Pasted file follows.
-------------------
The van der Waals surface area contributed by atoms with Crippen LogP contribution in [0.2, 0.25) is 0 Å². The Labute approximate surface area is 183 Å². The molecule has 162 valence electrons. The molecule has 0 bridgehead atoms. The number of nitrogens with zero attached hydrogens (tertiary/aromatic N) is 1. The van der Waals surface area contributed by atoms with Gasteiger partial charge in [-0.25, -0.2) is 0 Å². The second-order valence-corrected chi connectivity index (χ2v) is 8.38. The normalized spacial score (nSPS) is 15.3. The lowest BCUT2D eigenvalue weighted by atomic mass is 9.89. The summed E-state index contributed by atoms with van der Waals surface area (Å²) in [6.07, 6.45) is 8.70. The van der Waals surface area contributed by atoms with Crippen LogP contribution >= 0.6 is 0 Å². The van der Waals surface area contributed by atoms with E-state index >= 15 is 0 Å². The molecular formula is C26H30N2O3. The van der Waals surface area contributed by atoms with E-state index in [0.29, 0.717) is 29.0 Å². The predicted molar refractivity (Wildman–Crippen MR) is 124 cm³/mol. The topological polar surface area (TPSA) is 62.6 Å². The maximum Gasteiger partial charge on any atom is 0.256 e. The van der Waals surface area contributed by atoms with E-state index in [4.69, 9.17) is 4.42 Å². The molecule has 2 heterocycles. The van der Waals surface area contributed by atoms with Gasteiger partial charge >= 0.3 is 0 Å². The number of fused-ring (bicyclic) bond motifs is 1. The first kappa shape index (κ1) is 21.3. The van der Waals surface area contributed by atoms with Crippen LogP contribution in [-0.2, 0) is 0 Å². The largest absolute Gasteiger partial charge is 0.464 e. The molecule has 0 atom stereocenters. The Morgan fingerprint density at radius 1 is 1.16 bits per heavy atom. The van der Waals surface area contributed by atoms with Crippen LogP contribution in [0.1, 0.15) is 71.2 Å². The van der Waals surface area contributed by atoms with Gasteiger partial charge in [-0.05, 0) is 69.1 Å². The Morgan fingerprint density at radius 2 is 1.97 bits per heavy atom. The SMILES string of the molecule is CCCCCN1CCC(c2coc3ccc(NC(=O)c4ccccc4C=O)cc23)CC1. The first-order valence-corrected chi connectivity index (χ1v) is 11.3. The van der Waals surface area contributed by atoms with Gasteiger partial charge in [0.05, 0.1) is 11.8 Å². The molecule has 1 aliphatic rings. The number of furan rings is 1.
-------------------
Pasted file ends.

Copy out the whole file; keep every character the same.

The van der Waals surface area contributed by atoms with Crippen LogP contribution in [0.2, 0.25) is 0 Å². The Labute approximate surface area is 183 Å². The molecule has 162 valence electrons. The molecule has 0 bridgehead atoms. The number of nitrogens with zero attached hydrogens (tertiary/aromatic N) is 1. The van der Waals surface area contributed by atoms with Gasteiger partial charge in [-0.25, -0.2) is 0 Å². The second-order valence-corrected chi connectivity index (χ2v) is 8.38. The normalized spacial score (nSPS) is 15.3. The lowest BCUT2D eigenvalue weighted by atomic mass is 9.89. The summed E-state index contributed by atoms with van der Waals surface area (Å²) in [6.07, 6.45) is 8.70. The van der Waals surface area contributed by atoms with Crippen LogP contribution >= 0.6 is 0 Å². The van der Waals surface area contributed by atoms with E-state index >= 15 is 0 Å². The molecular formula is C26H30N2O3. The van der Waals surface area contributed by atoms with E-state index in [0.29, 0.717) is 29.0 Å². The predicted molar refractivity (Wildman–Crippen MR) is 124 cm³/mol. The topological polar surface area (TPSA) is 62.6 Å². The maximum Gasteiger partial charge on any atom is 0.256 e. The van der Waals surface area contributed by atoms with E-state index in [4.69, 9.17) is 4.42 Å². The molecule has 2 heterocycles. The van der Waals surface area contributed by atoms with Gasteiger partial charge >= 0.3 is 0 Å². The number of fused-ring (bicyclic) bond motifs is 1. The first kappa shape index (κ1) is 21.3. The van der Waals surface area contributed by atoms with Crippen LogP contribution in [-0.2, 0) is 0 Å². The largest absolute Gasteiger partial charge is 0.464 e. The molecule has 0 atom stereocenters. The Morgan fingerprint density at radius 1 is 1.16 bits per heavy atom. The van der Waals surface area contributed by atoms with Crippen LogP contribution in [0.1, 0.15) is 71.2 Å². The van der Waals surface area contributed by atoms with Gasteiger partial charge in [-0.05, 0) is 69.1 Å². The Morgan fingerprint density at radius 2 is 1.97 bits per heavy atom. The SMILES string of the molecule is CCCCCN1CCC(c2coc3ccc(NC(=O)c4ccccc4C=O)cc23)CC1. The first-order valence-corrected chi connectivity index (χ1v) is 11.3. The van der Waals surface area contributed by atoms with Gasteiger partial charge in [0.05, 0.1) is 11.8 Å². The molecule has 1 aliphatic rings. The number of furan rings is 1.